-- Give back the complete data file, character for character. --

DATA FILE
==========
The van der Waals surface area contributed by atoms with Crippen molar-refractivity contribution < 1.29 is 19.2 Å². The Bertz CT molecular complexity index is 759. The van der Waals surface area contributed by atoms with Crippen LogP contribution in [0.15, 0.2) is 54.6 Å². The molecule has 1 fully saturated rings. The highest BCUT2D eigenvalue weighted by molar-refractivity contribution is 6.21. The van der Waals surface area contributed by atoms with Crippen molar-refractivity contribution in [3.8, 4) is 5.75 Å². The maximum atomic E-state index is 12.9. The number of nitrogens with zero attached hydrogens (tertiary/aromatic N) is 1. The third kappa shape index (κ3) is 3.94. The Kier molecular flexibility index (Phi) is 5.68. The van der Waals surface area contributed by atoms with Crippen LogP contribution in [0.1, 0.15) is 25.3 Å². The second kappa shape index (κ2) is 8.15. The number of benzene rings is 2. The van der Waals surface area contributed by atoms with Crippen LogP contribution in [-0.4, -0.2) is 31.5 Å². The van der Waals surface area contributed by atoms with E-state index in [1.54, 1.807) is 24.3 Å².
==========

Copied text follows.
The van der Waals surface area contributed by atoms with Crippen molar-refractivity contribution < 1.29 is 19.2 Å². The Bertz CT molecular complexity index is 759. The van der Waals surface area contributed by atoms with Crippen LogP contribution in [0.15, 0.2) is 54.6 Å². The molecule has 1 fully saturated rings. The highest BCUT2D eigenvalue weighted by molar-refractivity contribution is 6.21. The van der Waals surface area contributed by atoms with Crippen molar-refractivity contribution in [3.8, 4) is 5.75 Å². The maximum atomic E-state index is 12.9. The number of nitrogens with zero attached hydrogens (tertiary/aromatic N) is 1. The third kappa shape index (κ3) is 3.94. The Kier molecular flexibility index (Phi) is 5.68. The van der Waals surface area contributed by atoms with Crippen LogP contribution in [0.1, 0.15) is 25.3 Å². The second kappa shape index (κ2) is 8.15. The number of benzene rings is 2. The van der Waals surface area contributed by atoms with Crippen LogP contribution in [-0.4, -0.2) is 31.5 Å². The van der Waals surface area contributed by atoms with E-state index in [1.54, 1.807) is 24.3 Å².